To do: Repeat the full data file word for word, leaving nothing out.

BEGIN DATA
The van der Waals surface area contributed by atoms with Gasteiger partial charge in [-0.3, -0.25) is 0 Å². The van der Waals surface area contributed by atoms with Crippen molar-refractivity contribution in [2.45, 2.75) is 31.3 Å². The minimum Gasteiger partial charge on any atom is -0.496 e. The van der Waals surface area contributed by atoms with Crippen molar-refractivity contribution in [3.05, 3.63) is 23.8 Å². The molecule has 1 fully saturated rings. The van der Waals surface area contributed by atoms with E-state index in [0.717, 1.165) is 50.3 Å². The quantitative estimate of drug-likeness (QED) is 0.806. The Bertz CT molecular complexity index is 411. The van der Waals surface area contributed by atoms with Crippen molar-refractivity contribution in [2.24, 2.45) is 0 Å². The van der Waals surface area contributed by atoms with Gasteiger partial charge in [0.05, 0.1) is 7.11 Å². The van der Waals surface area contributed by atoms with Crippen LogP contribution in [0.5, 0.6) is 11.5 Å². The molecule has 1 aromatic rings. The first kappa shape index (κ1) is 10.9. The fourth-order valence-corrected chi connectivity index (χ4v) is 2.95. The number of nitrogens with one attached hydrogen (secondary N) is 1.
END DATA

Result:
The van der Waals surface area contributed by atoms with Gasteiger partial charge in [-0.3, -0.25) is 0 Å². The van der Waals surface area contributed by atoms with Crippen molar-refractivity contribution in [2.45, 2.75) is 31.3 Å². The minimum Gasteiger partial charge on any atom is -0.496 e. The van der Waals surface area contributed by atoms with Crippen molar-refractivity contribution in [3.05, 3.63) is 23.8 Å². The molecule has 1 fully saturated rings. The van der Waals surface area contributed by atoms with E-state index in [0.717, 1.165) is 50.3 Å². The quantitative estimate of drug-likeness (QED) is 0.806. The Bertz CT molecular complexity index is 411. The van der Waals surface area contributed by atoms with Crippen molar-refractivity contribution in [2.24, 2.45) is 0 Å². The van der Waals surface area contributed by atoms with Gasteiger partial charge in [0.05, 0.1) is 7.11 Å². The van der Waals surface area contributed by atoms with Crippen LogP contribution in [0.5, 0.6) is 11.5 Å². The molecule has 1 aromatic rings. The first kappa shape index (κ1) is 10.9. The fourth-order valence-corrected chi connectivity index (χ4v) is 2.95. The number of nitrogens with one attached hydrogen (secondary N) is 1.